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So much for property rights.
A councilman in Prince George’s County, Maryland has come up with a way to stick it to landlords, by making them responsible for law enforcement Sheriffagainst their tenants.
The proposed law is part of the county’s new crime reduction program.  Under the rules, landlords, not police, are responsible for dispensing justice on unruly tenants.
Forced Evictions
The new proposal requires that landlords evict tenants who have been ticketed for noise violations.  This includes any sort of noise that can be heard a short distance outside the rental property.  The evictions are at the landlords’ expense, in a county where the backlog can take several months to complete.
Landlords who fail to comply will lose their rights to rent in the county.
Blacklist 
Once a tenant has been evicted under this new law, they are to be blacklisted from any rentals in the county, possibly for as long as a year.  It is not clear whether the tenant actually has to be convicted of the noise ordinance violations before they are blacklisted.
Landlords who rent to these black sheep may face penalties, increasing the already difficult burden of screening tenants, and creating possible liability for discrimination.
Opponents to the measure point out that law enforcement is not a landlord’s job, nor their responsibility.  But it appears many local residents feel that it is unruly tenants who are ruining their otherwise tranquil neighborhoods.
This law is not unlike other measures proposed in small college towns around the country, where council members are experimenting with zoning restrictions that prohibit unrelated roommates, restrict the number of residents per property, limit parking rights, impose curfews, or beef up police patrols around rental properties.  In a neighborhood adjacent to the University of Colorado, a school that rates high on the party meter, the city attempted to discourage the barrage of raucous keggers and outdoor couch fires by prohibiting all residents of the neighborhood from setting any upholstered furniture on their porches, decks or lawns.
If the Maryland law does take effect, there is some controversy over whether it is constitutional to single out rental property owners.
After all, the homeowner with the chronically barking dog is not being threatened with seizure of their property.
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  • john

    Thats a good one!!!! And there I thought the crazy liberals in Los Angeles had stupid ideas.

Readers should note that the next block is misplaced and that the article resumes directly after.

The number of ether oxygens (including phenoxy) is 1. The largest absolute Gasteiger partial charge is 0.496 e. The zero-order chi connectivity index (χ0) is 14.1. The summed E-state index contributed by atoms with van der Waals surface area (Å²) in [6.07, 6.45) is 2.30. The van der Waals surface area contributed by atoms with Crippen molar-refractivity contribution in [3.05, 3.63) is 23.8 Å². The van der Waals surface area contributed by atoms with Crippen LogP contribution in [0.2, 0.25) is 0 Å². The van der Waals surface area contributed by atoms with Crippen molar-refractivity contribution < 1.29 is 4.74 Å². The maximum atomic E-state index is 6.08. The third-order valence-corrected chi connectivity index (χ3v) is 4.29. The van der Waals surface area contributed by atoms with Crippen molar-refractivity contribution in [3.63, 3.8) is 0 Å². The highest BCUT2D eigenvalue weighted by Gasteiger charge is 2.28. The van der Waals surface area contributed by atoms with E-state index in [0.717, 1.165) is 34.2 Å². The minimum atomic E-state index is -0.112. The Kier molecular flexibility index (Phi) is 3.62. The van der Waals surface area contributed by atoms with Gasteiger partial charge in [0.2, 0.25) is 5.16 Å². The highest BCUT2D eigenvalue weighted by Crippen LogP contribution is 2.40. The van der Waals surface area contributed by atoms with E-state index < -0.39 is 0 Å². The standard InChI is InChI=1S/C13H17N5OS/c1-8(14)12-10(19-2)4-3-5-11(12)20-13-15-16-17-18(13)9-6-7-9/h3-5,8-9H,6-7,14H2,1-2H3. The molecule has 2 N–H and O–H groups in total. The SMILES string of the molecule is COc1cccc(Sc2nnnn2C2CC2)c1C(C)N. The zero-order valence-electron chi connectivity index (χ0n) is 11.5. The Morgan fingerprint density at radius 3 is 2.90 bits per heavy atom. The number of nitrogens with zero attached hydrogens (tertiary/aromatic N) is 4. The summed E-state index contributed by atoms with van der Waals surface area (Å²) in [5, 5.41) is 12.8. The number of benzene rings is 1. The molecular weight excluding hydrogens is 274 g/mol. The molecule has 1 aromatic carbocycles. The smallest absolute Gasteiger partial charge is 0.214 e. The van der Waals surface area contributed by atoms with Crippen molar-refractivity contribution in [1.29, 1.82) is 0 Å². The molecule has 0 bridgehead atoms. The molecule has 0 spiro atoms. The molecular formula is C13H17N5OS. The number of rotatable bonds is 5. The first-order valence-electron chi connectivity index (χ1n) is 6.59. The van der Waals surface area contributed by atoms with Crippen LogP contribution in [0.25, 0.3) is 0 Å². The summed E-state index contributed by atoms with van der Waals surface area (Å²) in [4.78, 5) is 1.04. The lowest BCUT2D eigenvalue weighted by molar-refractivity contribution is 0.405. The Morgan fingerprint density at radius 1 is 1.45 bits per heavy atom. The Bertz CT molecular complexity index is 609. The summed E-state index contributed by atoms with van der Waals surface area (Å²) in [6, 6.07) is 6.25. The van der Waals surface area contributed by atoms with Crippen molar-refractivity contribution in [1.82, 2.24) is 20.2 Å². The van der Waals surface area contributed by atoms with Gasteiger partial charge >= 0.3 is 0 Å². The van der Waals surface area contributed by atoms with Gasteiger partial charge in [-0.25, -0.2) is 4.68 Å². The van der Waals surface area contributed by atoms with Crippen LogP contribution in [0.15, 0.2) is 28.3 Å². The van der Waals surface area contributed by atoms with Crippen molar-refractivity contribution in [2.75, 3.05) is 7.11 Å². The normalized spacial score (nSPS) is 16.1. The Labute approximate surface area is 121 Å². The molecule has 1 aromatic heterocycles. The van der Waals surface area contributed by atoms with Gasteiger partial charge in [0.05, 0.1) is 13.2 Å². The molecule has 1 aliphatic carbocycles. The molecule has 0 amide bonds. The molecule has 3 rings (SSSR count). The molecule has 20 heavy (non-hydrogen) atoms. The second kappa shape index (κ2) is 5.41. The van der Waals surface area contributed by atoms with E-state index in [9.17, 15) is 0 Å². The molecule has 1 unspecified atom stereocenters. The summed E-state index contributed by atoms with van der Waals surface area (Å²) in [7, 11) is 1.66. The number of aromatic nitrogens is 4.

• Sharon Hartmann

    That is preposterous and discriminating. You might as well throw the tenant in jail if they are “barred” from living in that county. I bet the idiot who came up with this rule is some charitable hippocrite. What ever happened to pursuit of happiness, life and above all, Liberty? People, please reach out beyond yourselves and vote this into the ground where it belongs.

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  • jim

    One thing to remember is that many job applications contain the disclaimer that a SSN is not required however, failure to supply the requested information may effect the hiring decision or words to that effect. I believe the same would hold true on a rental application, but if I can’t very your credit history, I might not rent to you. Until the government comes up for a substitute for the SSN, this is the only way we as landlords can very rent worthness.

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  • I am in one of the oldest professions; there are 4 of them. 1. The Prostitute, 2. The Soldier, 3. The Religious Leader, and 4. The Landlord. Every day I prostitute myself on the front lines between the tenant and the landlord all the while working at a church. This law would just be another duty in my daily tasks…however, I see huge problems with enforcement…namely Federal Fair Housing. In AZ, where I work, I am financially responsible for evicting tenants and I can do it in as little as 11 days for non payment of rent…and 24 hours for criminal activity. This law, if enacted in Maryland, seems to be what I do already in Arizona and doesn’t really alarm me.

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  • I see fair housing violations relating to “familial status” with zoning restrictions that prohibit unrelated roommates and/or restrict the number of residents per property. I’ve been low-income housing for 25 years and have never had to defend a discrimination suit. It was a shock to me when my daughter was apt hunting nearby was given blatant fair housing violations just calling around simply be cause she has 4 kids. Between the people who don’t care and local governments apparently deciding to overrule fair housing laws, how are we as landlords suppose to know which set of rules to follow or pay extra $ thru taxes (especially property taxes that are extravagant to start with) prosecuting other land lords caught between federal law & local law?

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